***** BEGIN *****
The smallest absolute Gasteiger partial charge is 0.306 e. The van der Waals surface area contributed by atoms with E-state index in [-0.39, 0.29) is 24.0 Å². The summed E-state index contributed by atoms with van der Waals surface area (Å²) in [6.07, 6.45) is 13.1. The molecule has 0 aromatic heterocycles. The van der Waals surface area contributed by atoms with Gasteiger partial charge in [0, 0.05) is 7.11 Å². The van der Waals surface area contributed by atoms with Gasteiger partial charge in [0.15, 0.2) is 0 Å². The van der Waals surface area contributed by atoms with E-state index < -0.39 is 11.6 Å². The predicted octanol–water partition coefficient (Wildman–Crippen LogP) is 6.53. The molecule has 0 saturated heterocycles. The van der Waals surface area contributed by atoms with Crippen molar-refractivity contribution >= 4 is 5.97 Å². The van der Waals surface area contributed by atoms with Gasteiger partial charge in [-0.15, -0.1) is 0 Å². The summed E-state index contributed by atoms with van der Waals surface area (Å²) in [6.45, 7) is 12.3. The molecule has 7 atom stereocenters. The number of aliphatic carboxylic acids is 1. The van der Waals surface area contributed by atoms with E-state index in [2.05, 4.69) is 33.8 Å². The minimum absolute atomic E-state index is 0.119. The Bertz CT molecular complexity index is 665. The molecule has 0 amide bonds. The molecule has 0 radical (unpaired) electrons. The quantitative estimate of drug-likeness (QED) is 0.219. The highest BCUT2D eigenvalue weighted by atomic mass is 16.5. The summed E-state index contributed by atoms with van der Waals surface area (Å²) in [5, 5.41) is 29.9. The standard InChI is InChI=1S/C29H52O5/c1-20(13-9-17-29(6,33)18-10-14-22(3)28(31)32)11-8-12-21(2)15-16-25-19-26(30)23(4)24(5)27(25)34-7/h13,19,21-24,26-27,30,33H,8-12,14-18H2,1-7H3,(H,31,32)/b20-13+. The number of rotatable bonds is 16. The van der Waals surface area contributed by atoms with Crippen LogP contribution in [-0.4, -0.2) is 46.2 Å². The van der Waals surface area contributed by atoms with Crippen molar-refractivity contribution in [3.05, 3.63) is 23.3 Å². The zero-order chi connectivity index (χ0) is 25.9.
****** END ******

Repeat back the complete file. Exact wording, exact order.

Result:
The smallest absolute Gasteiger partial charge is 0.306 e. The van der Waals surface area contributed by atoms with E-state index in [-0.39, 0.29) is 24.0 Å². The summed E-state index contributed by atoms with van der Waals surface area (Å²) in [6.07, 6.45) is 13.1. The molecule has 0 aromatic heterocycles. The van der Waals surface area contributed by atoms with Gasteiger partial charge in [0, 0.05) is 7.11 Å². The van der Waals surface area contributed by atoms with Gasteiger partial charge in [0.15, 0.2) is 0 Å². The van der Waals surface area contributed by atoms with E-state index < -0.39 is 11.6 Å². The predicted octanol–water partition coefficient (Wildman–Crippen LogP) is 6.53. The molecule has 0 saturated heterocycles. The van der Waals surface area contributed by atoms with Crippen molar-refractivity contribution >= 4 is 5.97 Å². The van der Waals surface area contributed by atoms with Gasteiger partial charge in [-0.15, -0.1) is 0 Å². The summed E-state index contributed by atoms with van der Waals surface area (Å²) in [6.45, 7) is 12.3. The molecule has 7 atom stereocenters. The number of aliphatic carboxylic acids is 1. The van der Waals surface area contributed by atoms with E-state index in [2.05, 4.69) is 33.8 Å². The minimum absolute atomic E-state index is 0.119. The Bertz CT molecular complexity index is 665. The molecule has 0 amide bonds. The molecule has 0 radical (unpaired) electrons. The quantitative estimate of drug-likeness (QED) is 0.219. The highest BCUT2D eigenvalue weighted by atomic mass is 16.5. The summed E-state index contributed by atoms with van der Waals surface area (Å²) in [5, 5.41) is 29.9. The standard InChI is InChI=1S/C29H52O5/c1-20(13-9-17-29(6,33)18-10-14-22(3)28(31)32)11-8-12-21(2)15-16-25-19-26(30)23(4)24(5)27(25)34-7/h13,19,21-24,26-27,30,33H,8-12,14-18H2,1-7H3,(H,31,32)/b20-13+. The number of rotatable bonds is 16. The van der Waals surface area contributed by atoms with Crippen LogP contribution in [-0.4, -0.2) is 46.2 Å². The van der Waals surface area contributed by atoms with Crippen molar-refractivity contribution in [3.05, 3.63) is 23.3 Å². The zero-order chi connectivity index (χ0) is 25.9.